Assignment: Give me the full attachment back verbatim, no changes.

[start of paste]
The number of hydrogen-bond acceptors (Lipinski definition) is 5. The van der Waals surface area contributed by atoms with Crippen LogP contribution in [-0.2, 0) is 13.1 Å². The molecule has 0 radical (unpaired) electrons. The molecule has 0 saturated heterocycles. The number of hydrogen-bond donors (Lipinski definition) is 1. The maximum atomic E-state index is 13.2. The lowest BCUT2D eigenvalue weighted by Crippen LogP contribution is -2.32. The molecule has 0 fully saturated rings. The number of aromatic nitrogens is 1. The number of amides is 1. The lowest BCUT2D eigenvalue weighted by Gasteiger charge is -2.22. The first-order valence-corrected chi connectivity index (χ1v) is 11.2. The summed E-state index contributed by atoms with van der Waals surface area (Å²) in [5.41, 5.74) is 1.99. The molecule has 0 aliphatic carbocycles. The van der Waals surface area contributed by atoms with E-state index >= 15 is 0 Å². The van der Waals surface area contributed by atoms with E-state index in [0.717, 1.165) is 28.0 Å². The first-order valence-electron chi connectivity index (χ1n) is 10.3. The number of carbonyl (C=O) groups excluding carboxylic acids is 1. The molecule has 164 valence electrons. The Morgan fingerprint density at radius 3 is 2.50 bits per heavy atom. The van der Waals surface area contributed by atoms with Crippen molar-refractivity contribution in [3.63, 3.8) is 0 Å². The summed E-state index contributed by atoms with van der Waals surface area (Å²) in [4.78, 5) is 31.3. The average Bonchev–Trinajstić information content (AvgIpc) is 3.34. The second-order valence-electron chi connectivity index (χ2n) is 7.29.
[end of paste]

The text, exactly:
The number of hydrogen-bond acceptors (Lipinski definition) is 5. The van der Waals surface area contributed by atoms with Crippen LogP contribution in [-0.2, 0) is 13.1 Å². The molecule has 0 radical (unpaired) electrons. The molecule has 0 saturated heterocycles. The number of hydrogen-bond donors (Lipinski definition) is 1. The maximum atomic E-state index is 13.2. The lowest BCUT2D eigenvalue weighted by Crippen LogP contribution is -2.32. The molecule has 0 fully saturated rings. The number of aromatic nitrogens is 1. The number of amides is 1. The lowest BCUT2D eigenvalue weighted by Gasteiger charge is -2.22. The first-order valence-corrected chi connectivity index (χ1v) is 11.2. The summed E-state index contributed by atoms with van der Waals surface area (Å²) in [5.41, 5.74) is 1.99. The molecule has 0 aliphatic carbocycles. The van der Waals surface area contributed by atoms with E-state index >= 15 is 0 Å². The van der Waals surface area contributed by atoms with E-state index in [0.717, 1.165) is 28.0 Å². The first-order valence-electron chi connectivity index (χ1n) is 10.3. The number of carbonyl (C=O) groups excluding carboxylic acids is 1. The molecule has 164 valence electrons. The Morgan fingerprint density at radius 3 is 2.50 bits per heavy atom. The van der Waals surface area contributed by atoms with Crippen molar-refractivity contribution in [3.63, 3.8) is 0 Å². The summed E-state index contributed by atoms with van der Waals surface area (Å²) in [4.78, 5) is 31.3. The average Bonchev–Trinajstić information content (AvgIpc) is 3.34. The second-order valence-electron chi connectivity index (χ2n) is 7.29.